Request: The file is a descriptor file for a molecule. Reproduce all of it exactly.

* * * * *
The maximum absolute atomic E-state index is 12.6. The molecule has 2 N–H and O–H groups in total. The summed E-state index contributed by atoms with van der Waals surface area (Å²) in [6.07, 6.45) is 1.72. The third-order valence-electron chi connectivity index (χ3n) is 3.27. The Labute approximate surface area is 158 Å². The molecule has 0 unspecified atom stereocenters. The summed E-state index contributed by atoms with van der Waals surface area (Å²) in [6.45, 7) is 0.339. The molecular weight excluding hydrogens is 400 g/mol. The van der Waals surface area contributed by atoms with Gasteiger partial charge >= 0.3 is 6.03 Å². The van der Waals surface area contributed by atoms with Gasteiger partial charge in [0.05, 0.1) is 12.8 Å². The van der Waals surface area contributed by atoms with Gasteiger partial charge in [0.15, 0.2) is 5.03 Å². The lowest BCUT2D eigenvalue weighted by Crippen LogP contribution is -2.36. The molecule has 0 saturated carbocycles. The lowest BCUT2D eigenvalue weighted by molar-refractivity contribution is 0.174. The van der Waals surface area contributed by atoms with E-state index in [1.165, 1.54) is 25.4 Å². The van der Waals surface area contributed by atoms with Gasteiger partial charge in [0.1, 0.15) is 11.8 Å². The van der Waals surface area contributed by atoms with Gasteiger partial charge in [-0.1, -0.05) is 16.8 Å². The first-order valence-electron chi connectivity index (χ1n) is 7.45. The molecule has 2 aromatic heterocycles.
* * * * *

The maximum absolute atomic E-state index is 12.6. The molecule has 2 N–H and O–H groups in total. The summed E-state index contributed by atoms with van der Waals surface area (Å²) in [6.07, 6.45) is 1.72. The third-order valence-electron chi connectivity index (χ3n) is 3.27. The Labute approximate surface area is 158 Å². The molecule has 0 unspecified atom stereocenters. The summed E-state index contributed by atoms with van der Waals surface area (Å²) in [6.45, 7) is 0.339. The molecular weight excluding hydrogens is 400 g/mol. The van der Waals surface area contributed by atoms with Gasteiger partial charge >= 0.3 is 6.03 Å². The van der Waals surface area contributed by atoms with Gasteiger partial charge in [0.05, 0.1) is 12.8 Å². The van der Waals surface area contributed by atoms with Gasteiger partial charge in [0.15, 0.2) is 5.03 Å². The lowest BCUT2D eigenvalue weighted by Crippen LogP contribution is -2.36. The molecule has 0 saturated carbocycles. The lowest BCUT2D eigenvalue weighted by molar-refractivity contribution is 0.174. The van der Waals surface area contributed by atoms with E-state index in [1.165, 1.54) is 25.4 Å². The van der Waals surface area contributed by atoms with Gasteiger partial charge in [0.1, 0.15) is 11.8 Å². The van der Waals surface area contributed by atoms with Gasteiger partial charge in [-0.1, -0.05) is 16.8 Å². The first-order valence-electron chi connectivity index (χ1n) is 7.45. The molecule has 2 aromatic heterocycles.